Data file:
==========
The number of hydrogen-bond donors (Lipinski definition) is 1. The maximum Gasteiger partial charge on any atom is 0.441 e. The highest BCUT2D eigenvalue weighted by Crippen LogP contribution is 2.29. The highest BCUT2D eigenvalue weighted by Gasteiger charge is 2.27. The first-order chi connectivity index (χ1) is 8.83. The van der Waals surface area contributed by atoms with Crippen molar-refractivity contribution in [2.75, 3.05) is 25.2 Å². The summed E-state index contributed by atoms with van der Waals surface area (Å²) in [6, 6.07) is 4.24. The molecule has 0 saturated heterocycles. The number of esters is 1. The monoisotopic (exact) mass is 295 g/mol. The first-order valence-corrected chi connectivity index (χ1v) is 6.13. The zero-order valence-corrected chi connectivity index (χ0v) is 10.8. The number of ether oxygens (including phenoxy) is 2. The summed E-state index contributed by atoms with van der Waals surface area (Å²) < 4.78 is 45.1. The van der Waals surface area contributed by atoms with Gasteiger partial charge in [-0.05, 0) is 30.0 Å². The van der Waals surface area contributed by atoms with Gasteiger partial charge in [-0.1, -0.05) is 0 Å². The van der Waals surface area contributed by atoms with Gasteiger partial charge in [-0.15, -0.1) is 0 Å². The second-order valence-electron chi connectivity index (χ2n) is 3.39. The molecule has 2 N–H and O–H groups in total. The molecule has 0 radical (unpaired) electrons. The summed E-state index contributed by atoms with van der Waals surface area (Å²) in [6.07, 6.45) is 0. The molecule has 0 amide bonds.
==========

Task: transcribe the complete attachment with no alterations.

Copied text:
The number of hydrogen-bond donors (Lipinski definition) is 1. The maximum Gasteiger partial charge on any atom is 0.441 e. The highest BCUT2D eigenvalue weighted by Crippen LogP contribution is 2.29. The highest BCUT2D eigenvalue weighted by Gasteiger charge is 2.27. The first-order chi connectivity index (χ1) is 8.83. The van der Waals surface area contributed by atoms with Crippen molar-refractivity contribution in [2.75, 3.05) is 25.2 Å². The summed E-state index contributed by atoms with van der Waals surface area (Å²) in [6, 6.07) is 4.24. The molecule has 0 saturated heterocycles. The number of esters is 1. The monoisotopic (exact) mass is 295 g/mol. The first-order valence-corrected chi connectivity index (χ1v) is 6.13. The zero-order valence-corrected chi connectivity index (χ0v) is 10.8. The number of ether oxygens (including phenoxy) is 2. The summed E-state index contributed by atoms with van der Waals surface area (Å²) < 4.78 is 45.1. The van der Waals surface area contributed by atoms with Gasteiger partial charge in [-0.05, 0) is 30.0 Å². The van der Waals surface area contributed by atoms with Gasteiger partial charge in [-0.1, -0.05) is 0 Å². The van der Waals surface area contributed by atoms with Gasteiger partial charge in [-0.15, -0.1) is 0 Å². The second-order valence-electron chi connectivity index (χ2n) is 3.39. The molecule has 2 N–H and O–H groups in total. The molecule has 0 radical (unpaired) electrons. The summed E-state index contributed by atoms with van der Waals surface area (Å²) in [6.07, 6.45) is 0. The molecule has 0 amide bonds.